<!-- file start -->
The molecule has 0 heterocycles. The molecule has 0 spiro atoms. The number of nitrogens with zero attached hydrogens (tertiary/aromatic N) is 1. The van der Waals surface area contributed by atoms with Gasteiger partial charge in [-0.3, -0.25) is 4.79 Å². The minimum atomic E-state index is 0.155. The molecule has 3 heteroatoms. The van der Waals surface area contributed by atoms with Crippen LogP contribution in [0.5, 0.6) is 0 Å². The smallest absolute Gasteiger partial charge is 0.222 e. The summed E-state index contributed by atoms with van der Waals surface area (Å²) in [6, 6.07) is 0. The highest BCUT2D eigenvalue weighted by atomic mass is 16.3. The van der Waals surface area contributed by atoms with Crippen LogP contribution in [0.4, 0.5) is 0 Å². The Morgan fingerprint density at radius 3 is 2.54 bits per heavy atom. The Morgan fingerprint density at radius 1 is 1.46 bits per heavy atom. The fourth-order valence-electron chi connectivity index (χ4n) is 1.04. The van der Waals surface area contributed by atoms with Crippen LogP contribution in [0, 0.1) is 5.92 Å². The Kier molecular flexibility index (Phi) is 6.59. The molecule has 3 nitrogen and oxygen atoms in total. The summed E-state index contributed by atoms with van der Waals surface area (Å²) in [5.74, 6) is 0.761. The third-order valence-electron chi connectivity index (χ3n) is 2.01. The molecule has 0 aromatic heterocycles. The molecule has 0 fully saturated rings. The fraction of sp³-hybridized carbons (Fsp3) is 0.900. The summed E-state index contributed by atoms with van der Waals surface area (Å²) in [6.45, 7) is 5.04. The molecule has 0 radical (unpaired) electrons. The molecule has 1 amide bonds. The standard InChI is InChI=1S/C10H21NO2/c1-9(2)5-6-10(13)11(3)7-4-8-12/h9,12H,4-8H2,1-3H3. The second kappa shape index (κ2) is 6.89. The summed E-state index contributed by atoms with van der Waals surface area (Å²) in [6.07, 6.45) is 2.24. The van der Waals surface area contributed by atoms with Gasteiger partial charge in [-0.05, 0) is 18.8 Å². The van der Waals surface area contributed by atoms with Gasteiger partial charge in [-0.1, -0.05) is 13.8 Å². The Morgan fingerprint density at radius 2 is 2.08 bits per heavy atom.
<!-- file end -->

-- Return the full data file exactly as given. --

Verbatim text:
The molecule has 0 heterocycles. The molecule has 0 spiro atoms. The number of nitrogens with zero attached hydrogens (tertiary/aromatic N) is 1. The van der Waals surface area contributed by atoms with Gasteiger partial charge in [-0.3, -0.25) is 4.79 Å². The minimum atomic E-state index is 0.155. The molecule has 3 heteroatoms. The van der Waals surface area contributed by atoms with Crippen LogP contribution in [0.5, 0.6) is 0 Å². The smallest absolute Gasteiger partial charge is 0.222 e. The summed E-state index contributed by atoms with van der Waals surface area (Å²) in [6, 6.07) is 0. The highest BCUT2D eigenvalue weighted by atomic mass is 16.3. The van der Waals surface area contributed by atoms with Crippen LogP contribution in [0.4, 0.5) is 0 Å². The Morgan fingerprint density at radius 3 is 2.54 bits per heavy atom. The Morgan fingerprint density at radius 1 is 1.46 bits per heavy atom. The fourth-order valence-electron chi connectivity index (χ4n) is 1.04. The van der Waals surface area contributed by atoms with Crippen LogP contribution in [0, 0.1) is 5.92 Å². The Kier molecular flexibility index (Phi) is 6.59. The molecule has 3 nitrogen and oxygen atoms in total. The summed E-state index contributed by atoms with van der Waals surface area (Å²) in [5.74, 6) is 0.761. The third-order valence-electron chi connectivity index (χ3n) is 2.01. The molecule has 0 aromatic heterocycles. The molecule has 0 fully saturated rings. The fraction of sp³-hybridized carbons (Fsp3) is 0.900. The summed E-state index contributed by atoms with van der Waals surface area (Å²) in [6.45, 7) is 5.04. The molecule has 0 radical (unpaired) electrons. The molecule has 1 amide bonds. The standard InChI is InChI=1S/C10H21NO2/c1-9(2)5-6-10(13)11(3)7-4-8-12/h9,12H,4-8H2,1-3H3. The second kappa shape index (κ2) is 6.89. The summed E-state index contributed by atoms with van der Waals surface area (Å²) in [6.07, 6.45) is 2.24. The van der Waals surface area contributed by atoms with Gasteiger partial charge in [-0.05, 0) is 18.8 Å². The van der Waals surface area contributed by atoms with Gasteiger partial charge in [-0.1, -0.05) is 13.8 Å². The Morgan fingerprint density at radius 2 is 2.08 bits per heavy atom.